Unit 2: How Austere Was Austerity Britain 1945-54Key Features of British Society - Quantifiable and Intangible Aspects  -1951 Census - 50.3 Million living in Britain (Missing 250,000 killed in battle, 60,000 from German bombings)-84% of UK lived in England/ 80% in urban areas/ 40% of those in densely populated areas such as areas of Greater London, West Midlands, Merseyside, Yorkshire-Poorest people crowded into older, inadequate housing in city centres-7 million without hot water/10% without electricity/1/4 without indoor toilets/ 1/3 without fixed baths-Couldn't afford to move to newer house on outskirts because of travel costs for work -Still predominately an industrial, manufacturing nation - 60% of workforce in manual labour, women usually only worked till married. -Working class - unskilled labourers to skilled mechanics -Health - less fatty and sugary diet (sweets rationed 1942-53) more active lifestyle - physical work/ Lower life expectancy/ NHS launched in 1948-Mini baby-boom after end of war = younger population than today-Far more teenagers in 60s than 40s -Racially homogenous - only a few small black, chinese, south asian communities in London and western port cities i.e Liverpool & Cardiff-British people wealthier - average wages grown faster than the price of an average basket of goods. Larger ranges of products in shops today-Bread rationed in June 1946 first time since 1918 - not derationed until July 1948-1946 1/4 of all consumer expenditure rationed.- rose to 30% in 1948, cut down to 12% in 1849-Class - people associating selves with nationwide classes-Deference for authority (exceptions of religion/secularisation 70% religious 17% attend church, exception of politicians - untrustworthy & self seeking)-Women and Family - Defined gender roles despite more women working from 1945 - excepted to stop when married. Hard to get divorces till 1969 legislation, though rate rose from 6,000 to 60,000 between 1939-1945 due to wartime strains, though divorce rates fell in 50s and 60s due to nuclear family.-Sex- before marriage, co-habitation without marriage and homosexuality taboo though still probably happened-Racial Minorities - few people in contact with other ethnic groups as small amount - treated with either curiosity and tolerance or contempt and fear.-Consumerism - Make do and mend, 1/3 of all spending on food despite rationing, not much left for luxuries, people looked forward to greater affluence but were not obsessed with material goods Austerity of Popular Culture in Britain between 1945-54 Newspapers - press barons Rothermere, Beaverbrook, Northcliffe built up large chains of newspapers - profits before politics Radio - BBC had a monopoly on radio until 1973. 1951 - 90% have a wireless. Powerful means of influencing national culture without pressure of selling advertising. Audience as 'public' not 'market' - Lord Reith - educate and inform public rather than attract masses of listeners.Cemented strong sense of national identity through immediacy and reinforcing sense of belonging but people already had these feelings before rise of Radio as a mass medium due to first world war, national football leagues, county cricket, nationwide rail, national newspapersLittle progression in taste as you could choose between the light programme, home service and third programmeOn sundays, the light programme dedicated to religious services - people tuned into pirate radio (luxemburg, normandy)Americanisation - big band swing music popularised - dance halls - dance crazes, lindy hop, swing jive, jitterbugCinema - British Board of Censors (BBFC) acted like BBC's Green Book - preventing bad language, sex and subversive ideas reaching British audiencesAttracted predominately working class, youthful audiencesOnly in larger cities would cinemas give choices of films to watch.One of the most popular forms of entertainment in the inter-war period. Attendance slumped by 1954 - arrival of television/comfort of homes/TVBritish cinema suffered from strong american competition - 1940s 80% films shown american. Quota act passed in 1938 - ensured 20% british films J Arthur Rank - methodist Mill owner - saw threat of americanisation even before war - invested large sums of money into British film industry. By mid-40s responsible for over half of British film production.Ealing studios Deference/Spiv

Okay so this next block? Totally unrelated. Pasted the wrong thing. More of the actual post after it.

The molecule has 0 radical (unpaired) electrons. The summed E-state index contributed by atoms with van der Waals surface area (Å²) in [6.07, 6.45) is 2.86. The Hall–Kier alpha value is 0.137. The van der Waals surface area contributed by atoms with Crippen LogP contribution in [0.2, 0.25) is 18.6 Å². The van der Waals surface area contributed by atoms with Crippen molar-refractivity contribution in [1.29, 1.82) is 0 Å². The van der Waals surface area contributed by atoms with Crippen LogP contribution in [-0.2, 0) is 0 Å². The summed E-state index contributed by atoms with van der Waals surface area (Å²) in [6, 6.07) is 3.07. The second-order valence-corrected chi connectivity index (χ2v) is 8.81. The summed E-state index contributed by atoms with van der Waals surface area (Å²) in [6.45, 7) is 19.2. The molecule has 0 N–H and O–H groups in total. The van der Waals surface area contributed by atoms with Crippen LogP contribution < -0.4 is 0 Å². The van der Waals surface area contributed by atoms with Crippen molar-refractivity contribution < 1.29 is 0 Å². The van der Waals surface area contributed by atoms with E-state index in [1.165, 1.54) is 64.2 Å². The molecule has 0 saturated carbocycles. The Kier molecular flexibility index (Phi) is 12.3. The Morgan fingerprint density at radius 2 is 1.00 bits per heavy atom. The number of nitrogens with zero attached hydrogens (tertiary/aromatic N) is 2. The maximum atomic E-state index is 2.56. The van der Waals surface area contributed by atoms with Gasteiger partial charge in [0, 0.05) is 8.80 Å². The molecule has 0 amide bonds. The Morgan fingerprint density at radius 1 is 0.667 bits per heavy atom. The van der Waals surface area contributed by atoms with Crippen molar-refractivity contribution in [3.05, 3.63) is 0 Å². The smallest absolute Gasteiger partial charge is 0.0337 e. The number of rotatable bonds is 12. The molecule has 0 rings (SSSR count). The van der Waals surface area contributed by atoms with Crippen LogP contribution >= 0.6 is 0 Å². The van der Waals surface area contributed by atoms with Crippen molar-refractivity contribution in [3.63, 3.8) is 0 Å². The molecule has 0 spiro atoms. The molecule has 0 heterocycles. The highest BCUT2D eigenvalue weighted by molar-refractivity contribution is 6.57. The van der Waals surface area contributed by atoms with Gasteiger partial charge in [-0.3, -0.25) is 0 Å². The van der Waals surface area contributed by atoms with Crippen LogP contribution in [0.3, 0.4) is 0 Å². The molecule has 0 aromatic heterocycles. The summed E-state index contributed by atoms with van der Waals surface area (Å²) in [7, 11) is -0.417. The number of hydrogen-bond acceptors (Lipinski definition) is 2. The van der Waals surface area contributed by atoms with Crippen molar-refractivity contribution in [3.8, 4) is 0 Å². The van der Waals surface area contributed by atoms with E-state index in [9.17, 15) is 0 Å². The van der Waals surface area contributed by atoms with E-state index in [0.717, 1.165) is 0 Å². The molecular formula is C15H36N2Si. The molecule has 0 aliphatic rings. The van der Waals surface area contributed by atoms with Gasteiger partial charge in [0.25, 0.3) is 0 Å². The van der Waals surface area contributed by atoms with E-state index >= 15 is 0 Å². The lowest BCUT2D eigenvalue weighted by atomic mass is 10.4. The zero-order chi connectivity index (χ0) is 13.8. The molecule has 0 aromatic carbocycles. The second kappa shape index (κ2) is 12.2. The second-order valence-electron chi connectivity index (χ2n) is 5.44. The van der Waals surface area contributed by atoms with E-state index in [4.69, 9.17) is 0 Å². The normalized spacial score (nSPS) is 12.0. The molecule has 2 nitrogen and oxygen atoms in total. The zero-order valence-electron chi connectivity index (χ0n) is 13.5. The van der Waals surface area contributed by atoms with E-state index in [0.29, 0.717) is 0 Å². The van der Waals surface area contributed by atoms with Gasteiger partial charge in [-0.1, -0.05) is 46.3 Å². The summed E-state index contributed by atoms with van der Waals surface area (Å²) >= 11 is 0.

Unit 3: Did Rock and Roll Change British Society 1955-69?Invention of Youth -Word teenage not coined till 1921 (recent development). Word only came into regular use in Britain after 1945-Decline of child labour from the mid 19th century-Rise of compulsory education at end of 19th century = Contribute to the idea of a separate life stage between childhood and adulthood-Post-war baby boom meant the no. of 15-19 y/o's rose from 3174000 to 4282000 from '51 to '65= Increase alone led to greater conspicuousness of their activities -Effect of government legislation - increase of teenagers with a shared separate identity to those older and younger than them-1944 Education Act raised school leaving age to 15. Led to doubling of of no. of pupils aged 15 or over in schools in England and Wales. '55 -329000 '65 -785000. School offered more flexible, alternative focus of identity instead of being a "young man/woman" at work.-1948 National Service Act - 18 Months (later 2 years) of National Service. Miners/farmers/navy were exempt. Could delay service through uni. 3 years of limbo without any responsibility. -Disposable income (no need to buy food/pay the rent)-Production-line tech led to greater demand for flexible, unskilled labour instead of poorly paid apprenticeships for a skilled job-5 million teenagers in Britain earned 10% of national income and spent most money on entertainment and luxuries-Increased wealth and shared identity led to new leisure pursuits - coffee bars -First opened by Italian immigrants in '52, London. By '57 - 1000 across the country -Becoming more sexually mature at a young age - Albermale Report 1960 (reaching puberty at 15 rather than 16/17 - improved diets) Impact of Rock and Roll on Youth Culture  -Popularised by white performers - Bill Haley, Elvis from black musicians -March 1955- Blackboard Jungle -Bill Haley's Rock Around The Clock - film huge hit because popularity of the music-1956- Bill Haley and The Comets: Rock Around The Clock - 60 young men at screening charged with causing disturbances inside/outside cinemas - Teds-Blackburn banned film- crowds of 100s ranting and raving - police reports Rock and Roll and The Extent of The Americanisation of British Youth Culture -Robert Hoggart - thin and pallid culture derived from brash american capitalism and consumerism-From films/american GI's off duty between '42-45 and West Indian immigrants after '48 - zoot suits mimicked by Teds-Look emerged by 52' spread by '53 - by '56 out off fashion - Italian inspired mod fashion coming in by time Rock n Roll took off in UK-Rock n Roll - bland ballads from UK record companies -Looked so bleak - Beatles turned down by Decca '62 ---- British invasion 1964-65 Relationship between Cinema, Radio, Television, Newspapers and Rock and Roll -Cinema - American teenpics, UK- cashed in on existing artists fame-Radio - Pirate Radio - BBC didn't want to waste money on needle time copyright fee's but couldn't recreate hits of Elvis etc-Radio London & Caroline - Fab 40 @ The Big L. Though by august 1967 - Marine Broadcasting Offences Act banned pirate radio - though Caroline ignored-BBC filled the gap - split the Light show into Radio 1 & 2 for pop & directed at younger audience-Response to market that already existed -Television didn't take off till 7 yrs after 1946 - 15,000 in '47 to 344,000 in '55-Newspapers - mixed relationship Impact of The Beatles on Popular Culture in the 60s